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An ‘’understandable” two steps forward, one step back

Gentle pause in place necessary to gather more information on new COVID variant

Responding to federal health minister, Greg Hunt’s advice for government to exercise “an abundance of caution” and temporarily pause the planned easing of border restrictions until December 15, Tourism Accommodation Australia (TAA) CEO, Michael Johnson said the move was very understandable.

The government’s decision follows the number of Omicron cases in Australia growing to five, the result of which has seen flights from nine South African countries being stopped and enforced quarantine for travellers who recently entered the country from those regions.

 Additionally, all international arrivals must self-isolate for 72 hours.

Mr Johnson said while it was a case of “two steps forward and one step back”, he fully understood the need for there to be a “gentle pause in place” which would enable more information to be gathered on the new COVID variant.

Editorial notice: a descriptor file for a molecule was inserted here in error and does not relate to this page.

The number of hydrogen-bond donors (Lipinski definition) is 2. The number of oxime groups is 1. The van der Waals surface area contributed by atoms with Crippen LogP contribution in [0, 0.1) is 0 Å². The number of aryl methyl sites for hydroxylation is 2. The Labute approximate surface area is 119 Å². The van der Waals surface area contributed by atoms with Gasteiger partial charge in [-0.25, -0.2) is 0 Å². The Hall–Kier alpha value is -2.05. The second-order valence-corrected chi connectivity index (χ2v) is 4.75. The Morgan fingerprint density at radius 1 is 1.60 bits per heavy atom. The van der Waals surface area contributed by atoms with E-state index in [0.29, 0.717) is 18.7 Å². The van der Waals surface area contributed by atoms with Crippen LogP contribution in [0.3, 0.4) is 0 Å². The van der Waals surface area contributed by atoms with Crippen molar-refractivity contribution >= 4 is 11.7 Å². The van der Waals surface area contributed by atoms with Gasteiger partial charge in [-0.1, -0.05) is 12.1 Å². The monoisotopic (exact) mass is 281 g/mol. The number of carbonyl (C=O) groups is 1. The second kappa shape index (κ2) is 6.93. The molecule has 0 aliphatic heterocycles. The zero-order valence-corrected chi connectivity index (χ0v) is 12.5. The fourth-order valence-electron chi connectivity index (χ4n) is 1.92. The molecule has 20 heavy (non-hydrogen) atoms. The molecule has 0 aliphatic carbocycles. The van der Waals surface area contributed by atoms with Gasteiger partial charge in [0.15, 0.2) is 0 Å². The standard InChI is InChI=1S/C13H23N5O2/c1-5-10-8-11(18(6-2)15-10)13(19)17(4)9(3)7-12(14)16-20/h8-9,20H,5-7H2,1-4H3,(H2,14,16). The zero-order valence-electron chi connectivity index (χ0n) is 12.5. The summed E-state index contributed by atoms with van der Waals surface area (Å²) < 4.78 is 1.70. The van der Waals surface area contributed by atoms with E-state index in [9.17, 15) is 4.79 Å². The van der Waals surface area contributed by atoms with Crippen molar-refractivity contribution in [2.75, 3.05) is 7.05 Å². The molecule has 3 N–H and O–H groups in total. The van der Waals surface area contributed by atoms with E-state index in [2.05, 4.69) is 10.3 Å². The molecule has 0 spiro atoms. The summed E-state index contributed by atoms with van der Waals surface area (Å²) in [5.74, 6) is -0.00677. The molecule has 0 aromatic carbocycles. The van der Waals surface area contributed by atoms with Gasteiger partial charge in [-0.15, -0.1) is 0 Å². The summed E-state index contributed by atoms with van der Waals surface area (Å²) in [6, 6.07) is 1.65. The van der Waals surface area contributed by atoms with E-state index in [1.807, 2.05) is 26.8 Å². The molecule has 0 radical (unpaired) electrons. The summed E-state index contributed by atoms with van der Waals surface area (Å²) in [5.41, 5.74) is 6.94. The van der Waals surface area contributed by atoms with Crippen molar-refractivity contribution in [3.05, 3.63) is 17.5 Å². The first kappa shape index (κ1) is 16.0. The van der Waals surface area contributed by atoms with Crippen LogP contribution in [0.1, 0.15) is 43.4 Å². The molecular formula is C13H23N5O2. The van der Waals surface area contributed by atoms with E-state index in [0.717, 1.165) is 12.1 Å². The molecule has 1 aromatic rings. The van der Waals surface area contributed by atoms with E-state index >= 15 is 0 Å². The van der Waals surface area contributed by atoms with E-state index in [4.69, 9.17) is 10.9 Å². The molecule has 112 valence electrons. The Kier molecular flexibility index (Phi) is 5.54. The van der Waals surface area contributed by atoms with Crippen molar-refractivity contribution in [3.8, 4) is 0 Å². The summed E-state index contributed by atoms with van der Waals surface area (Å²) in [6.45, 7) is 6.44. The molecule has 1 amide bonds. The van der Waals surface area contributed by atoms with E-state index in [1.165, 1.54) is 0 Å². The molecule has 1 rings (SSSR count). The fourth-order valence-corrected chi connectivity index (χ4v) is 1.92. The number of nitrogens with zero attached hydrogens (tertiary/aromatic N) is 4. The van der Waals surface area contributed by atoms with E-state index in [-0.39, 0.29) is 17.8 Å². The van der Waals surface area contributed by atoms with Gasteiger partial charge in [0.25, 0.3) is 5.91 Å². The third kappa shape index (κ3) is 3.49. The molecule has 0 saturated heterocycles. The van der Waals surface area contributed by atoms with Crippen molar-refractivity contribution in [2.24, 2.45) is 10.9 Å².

“We have seen a number of cancellations in the accommodation sector. Some of these were coming from Singapore on four-day visits so it is understandable they were cancelled given the 72-hour quarantine requirement,” he said.

“I hope this current situation will be short lived so we can get on with business and especially allowing international students and skilled workers in from a labour perspective.”

TAA last week welcomed the announcement of more migration policy assistance for the struggling hospitality sector.

Mr Johnson said 20,000 skilled visa holders would now benefit from pathways to permanent residency – with about 2000 of those working in tourism and hospitality.

“Our entire sector is crippled by the skills shortage nationwide,” he Johnson said.

“This latest Government decision builds on the recent success of both TAA and the Australian Hotels Association in strongly advocating for changes to visa requirements for skilled workers and Working Holiday Makers (WHM).

 “Of the approximately 20,000 skilled visa holders affected by the announcement, roughly 10 percent work in hospitality and tourism so it is another step forward for us.

“They say, “every little bit helps” and by allowing short-term visa holders the opportunity to stay will be music to the ears of the many hospitality employers who are in dire need in the lead-up to Christmas.

Mike Parker-Brown

Mike Parker-Brown is a UK-trained and qualified journalist and an award-winning travel communicator with more than 30 years experience. Since 2002, Mike has worked as a freelance writer and PR consultant providing his services to major organisations in Australia and internationally in the tourism, aviation, hospitality, recruitment and export marketing sectors.

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